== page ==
The imagery of ‘dive-bombing’ is easy to build up in your mind. Yet I can’t say I ever seriously considered what the experience of dive-bombing might be like for the one who conducted it till I saw ‘Midway’. In Emmerich’s convulsive, more-authentic-than-not historical combat movie about the battle taking place between American and Japanese Naval forces, we see the fearless US bomber pilots, approach a Japanese aircraft carrier from a mile up in the sky, zooming down at a nearly vertical angle, like guided missiles hurtling toward the ocean, to blow up their target with pinpoint accuracy.
We see this from the pilot’s vertiginous POV, as showers of enemy gunfire shoot up. The attacks occur with blinding clarity. The movie allows us to take the measure of every action. It’s almost impossible to believe they had the courage to do this. But the message of ‘Midway’ is that this is what it took to save civilization.
There are prestige war films, like ‘Full Metal Jacket’ or ‘Saving Private Ryan’. There are popcorn war films that reduce historical events to a kind of action catnip, like the Bruckheimer’s ‘Pearl Harbor’ or Clint Eastwood’s Iraq War exploitation drama ‘American Sniper’. And then there are movies like ‘Midway’, which are huge commercial entertainments designed to amaze you with their stuff-blowing-up, but that brings it all off in a way that’s more responsible than not.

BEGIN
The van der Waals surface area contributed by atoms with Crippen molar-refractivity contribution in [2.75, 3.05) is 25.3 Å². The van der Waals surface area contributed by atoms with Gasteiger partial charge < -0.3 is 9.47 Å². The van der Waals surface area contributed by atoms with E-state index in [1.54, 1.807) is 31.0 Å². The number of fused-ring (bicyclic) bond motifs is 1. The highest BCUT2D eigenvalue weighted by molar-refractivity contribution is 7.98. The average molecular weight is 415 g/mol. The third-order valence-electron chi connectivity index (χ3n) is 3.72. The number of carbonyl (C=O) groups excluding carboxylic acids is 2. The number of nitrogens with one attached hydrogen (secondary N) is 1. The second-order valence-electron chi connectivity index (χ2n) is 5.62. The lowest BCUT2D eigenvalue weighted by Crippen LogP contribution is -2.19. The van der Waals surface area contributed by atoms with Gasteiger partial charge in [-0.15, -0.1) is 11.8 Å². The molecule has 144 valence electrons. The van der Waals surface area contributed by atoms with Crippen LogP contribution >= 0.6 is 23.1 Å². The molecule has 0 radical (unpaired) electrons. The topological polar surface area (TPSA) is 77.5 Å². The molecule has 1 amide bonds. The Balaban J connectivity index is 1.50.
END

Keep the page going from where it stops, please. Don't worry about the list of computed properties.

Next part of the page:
In that light, if you want to know what it was like to fight in World War II, a film like ‘Midway’ can be said to serve a higher purpose.
As storytelling, however, it’s just okay. It begins with the run-up to the attack on Pearl Harbor, cutting back and forth between the Japanese military commanders and the Americans, including the one US official who senses, from the late ’30s on, that the Japanese are plotting something – Edwin Layton (Patrick Wilson), a Naval attache who becomes a US intelligence officer, leading a team that assembles bits and pieces of intercepted Japanese radio messages ‘Midway’ captures the essential idea of how Japan, in the dream of empire, sowed the seeds of its own destruction.
Emmerich builds the movie around true-life historical figures.. Patrick Wilson plays Layton, the intelligence ace with 20-20 instincts, and Woody Harrelson, in a white coif, plays Chester Nimitz, the fleet admiral who led the US Naval forces, with traces of world-weary wit. On the aircraft carriers, the actors appear to have spent too much time studying the cocky postures of ’40s Hollywood war films. Ed Skrein, for instance, plays the heroic Dick Best with a gnarly showbiz Brooklyn moxie that I enjoyed but never believed. Aaron Eckhart has a stolidity that’s more convincing as Lt Colonel Jimmy Doolittle, who led the symbolically crucial (but militarily insignificant) attack on Tokyo, only to wind up rescued by the Chinese. And Nick Jonas, who has always been a terrific actor, makes his scenes pop as Bruno Gaido, a flyboy who gets to put his strutting patriotism where his mouth is.